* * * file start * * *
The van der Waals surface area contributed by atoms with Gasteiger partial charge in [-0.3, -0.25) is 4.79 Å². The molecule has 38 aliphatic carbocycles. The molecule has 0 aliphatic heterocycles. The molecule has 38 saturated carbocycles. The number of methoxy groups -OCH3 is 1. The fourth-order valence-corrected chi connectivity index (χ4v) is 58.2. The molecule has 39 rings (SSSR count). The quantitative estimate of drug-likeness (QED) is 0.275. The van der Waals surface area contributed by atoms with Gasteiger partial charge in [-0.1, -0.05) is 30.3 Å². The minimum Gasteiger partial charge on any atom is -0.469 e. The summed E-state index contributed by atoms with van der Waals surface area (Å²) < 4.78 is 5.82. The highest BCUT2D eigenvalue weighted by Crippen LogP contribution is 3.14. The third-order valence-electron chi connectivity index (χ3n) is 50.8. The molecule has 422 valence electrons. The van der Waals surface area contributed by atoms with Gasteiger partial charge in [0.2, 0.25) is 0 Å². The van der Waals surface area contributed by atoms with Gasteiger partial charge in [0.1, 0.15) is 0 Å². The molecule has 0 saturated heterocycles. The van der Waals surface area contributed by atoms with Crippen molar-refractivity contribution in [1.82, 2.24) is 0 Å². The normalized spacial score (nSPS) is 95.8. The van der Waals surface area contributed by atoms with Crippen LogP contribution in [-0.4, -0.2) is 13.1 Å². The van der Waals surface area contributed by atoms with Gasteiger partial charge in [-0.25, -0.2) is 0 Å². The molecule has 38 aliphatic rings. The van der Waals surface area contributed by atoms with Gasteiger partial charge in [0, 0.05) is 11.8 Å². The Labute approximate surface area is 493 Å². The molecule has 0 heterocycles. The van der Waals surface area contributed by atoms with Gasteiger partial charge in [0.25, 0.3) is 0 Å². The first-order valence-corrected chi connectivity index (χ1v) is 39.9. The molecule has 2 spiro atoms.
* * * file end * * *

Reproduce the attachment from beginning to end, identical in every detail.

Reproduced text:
The van der Waals surface area contributed by atoms with Gasteiger partial charge in [-0.3, -0.25) is 4.79 Å². The molecule has 38 aliphatic carbocycles. The molecule has 0 aliphatic heterocycles. The molecule has 38 saturated carbocycles. The number of methoxy groups -OCH3 is 1. The fourth-order valence-corrected chi connectivity index (χ4v) is 58.2. The molecule has 39 rings (SSSR count). The quantitative estimate of drug-likeness (QED) is 0.275. The van der Waals surface area contributed by atoms with Gasteiger partial charge in [-0.1, -0.05) is 30.3 Å². The minimum Gasteiger partial charge on any atom is -0.469 e. The summed E-state index contributed by atoms with van der Waals surface area (Å²) < 4.78 is 5.82. The highest BCUT2D eigenvalue weighted by Crippen LogP contribution is 3.14. The third-order valence-electron chi connectivity index (χ3n) is 50.8. The molecule has 422 valence electrons. The van der Waals surface area contributed by atoms with Gasteiger partial charge in [0.2, 0.25) is 0 Å². The van der Waals surface area contributed by atoms with Gasteiger partial charge in [0.1, 0.15) is 0 Å². The molecule has 0 saturated heterocycles. The van der Waals surface area contributed by atoms with Crippen molar-refractivity contribution in [1.82, 2.24) is 0 Å². The normalized spacial score (nSPS) is 95.8. The van der Waals surface area contributed by atoms with Crippen LogP contribution in [-0.4, -0.2) is 13.1 Å². The van der Waals surface area contributed by atoms with Gasteiger partial charge in [-0.25, -0.2) is 0 Å². The molecule has 38 aliphatic rings. The van der Waals surface area contributed by atoms with Gasteiger partial charge in [0, 0.05) is 11.8 Å². The Labute approximate surface area is 493 Å². The molecule has 0 heterocycles. The van der Waals surface area contributed by atoms with Gasteiger partial charge in [0.25, 0.3) is 0 Å². The first-order valence-corrected chi connectivity index (χ1v) is 39.9. The molecule has 2 spiro atoms.